In Living Proof, I explore real life examples of tech providers who are adapting to the changes we’re observing in technology buyer behaviour and becoming customer-driven organizations.
Is Atlassian the ideal “customer-driven” sales organization? There has been a lot of talk about Atlassian, “the great Australian hope” of technology IPOs and the fact that they have managed to grow to several hundred million in revenues and a customer base of 50,000 organizations without hiring a single sales person. And…they’ve been profitable for the last ten years. That’s pretty impressive when you consider that according to a recent filing with the SEC, Atlassian spent around 25% of revenues on sales and marketing in FY15. Compare that to around 52% by Zendesk (not profitable) and 51% by Salesforce.com (also not profitable) and other “born in the cloud” providers.
So, how does that work? There’s got to be more to it than their infamous “Don’t #@!% The Customer” motto, right?
The reality is more positive than the motto. Atlassian are a great example of the Connected Model at work (Tech Go-to-Market: The Connected Model Is the Key to Sales Success). The idea is that to remain competitive, vendors must connect customers to the products and buying experience they want. That the customer experience is integral to the product.
The Gartner Connected Model
Atlassian get this. In the same filing, they explain, ““Traditional enterprise software distribution models, with their focus on quota-driven sales representatives and reliance on large deals, are not well suited to reach, influence or meet the needs of teams, who are increasingly driving technology purchasing decisions.” Which is a lot like what we’ve been saying in our Future of IT Sales research. Atlassian have adopted a consumer-style approach to sales. It is all online, extremely easy to demo – to try for free. Their products also have a familiar, consumer-like pricing model, and their terms are clear and transparent – and all available on the website. They keep it simple. One of the founders, Scott Farquhar has been quoted as saying that they purposefully decline to make exceptions to the contracting terms or price, so as not to waste money on legal.[i]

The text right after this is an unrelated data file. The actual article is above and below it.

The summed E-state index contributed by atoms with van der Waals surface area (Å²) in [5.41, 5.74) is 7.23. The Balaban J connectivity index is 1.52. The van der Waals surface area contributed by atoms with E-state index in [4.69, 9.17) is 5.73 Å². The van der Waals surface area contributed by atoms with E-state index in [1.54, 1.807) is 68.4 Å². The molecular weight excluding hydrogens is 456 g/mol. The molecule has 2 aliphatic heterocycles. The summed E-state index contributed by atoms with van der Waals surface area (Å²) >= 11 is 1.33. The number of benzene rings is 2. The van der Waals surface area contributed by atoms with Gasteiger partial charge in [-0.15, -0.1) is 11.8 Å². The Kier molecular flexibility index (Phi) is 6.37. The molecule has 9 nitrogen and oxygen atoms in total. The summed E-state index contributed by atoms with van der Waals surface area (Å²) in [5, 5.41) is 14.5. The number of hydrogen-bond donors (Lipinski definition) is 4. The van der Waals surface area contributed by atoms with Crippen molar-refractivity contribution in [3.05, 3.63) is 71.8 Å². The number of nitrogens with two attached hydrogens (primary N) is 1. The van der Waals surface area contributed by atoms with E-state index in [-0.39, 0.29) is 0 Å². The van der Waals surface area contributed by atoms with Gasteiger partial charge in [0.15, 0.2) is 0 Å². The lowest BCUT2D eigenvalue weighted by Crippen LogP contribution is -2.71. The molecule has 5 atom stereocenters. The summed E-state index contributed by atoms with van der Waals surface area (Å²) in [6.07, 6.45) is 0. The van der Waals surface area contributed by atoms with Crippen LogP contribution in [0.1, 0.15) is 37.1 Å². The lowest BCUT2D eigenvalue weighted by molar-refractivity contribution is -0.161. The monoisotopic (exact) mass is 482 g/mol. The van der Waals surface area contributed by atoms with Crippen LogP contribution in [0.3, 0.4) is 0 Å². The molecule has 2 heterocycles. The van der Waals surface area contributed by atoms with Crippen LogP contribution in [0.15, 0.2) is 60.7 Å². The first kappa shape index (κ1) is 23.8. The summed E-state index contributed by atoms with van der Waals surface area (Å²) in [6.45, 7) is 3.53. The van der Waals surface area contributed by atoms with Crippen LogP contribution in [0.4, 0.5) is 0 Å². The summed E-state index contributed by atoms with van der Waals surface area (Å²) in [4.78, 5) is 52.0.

But they also say “We founded our company on the premise that great products could sell themselves”. In my mind, just as there is “a great woman behind every great man” (replace genders as you will), behind every successful “build it and they will come” story there is a broader, more “connected” view of product. So, in other words, you’ve got to do more than just build it.
Atlassian have done well early on selling a strong product that addressed a gap in the market to a very specific target audience, who if not born in the cloud, certainly live in it now. In reality, while they have done well with their “viral sales” approach, they have also invested smartly to understand the market, to create a thriving community of user/advocates, and they still spend a lot on marketing. In fact, their investments in marketing have ramped up considerably in the last year or so. To make their approach work, the customer’s whole experience of Atlassian has to be flawless through every stage of their customer journey with them – exploration (discoverable through networks, on the web, in communities), evaluation (advisors, demos), engagement (easy to contract) and most importantly in experience (life after the sale). From that perspective, Atlassian seems to have a deep understanding of what it is to be a customer-driven sales organization – they are all in sales.
[i] Forbes.com (June 14, 2011) http://www.forbes.com/sites/tomtaulli/2011/06/14/atlassian-100m-business-with-no-sales-people/
Note: This is not in any way intended to be taken as investment advice, and I don’t have any financial interest in or relationship with Atlassian.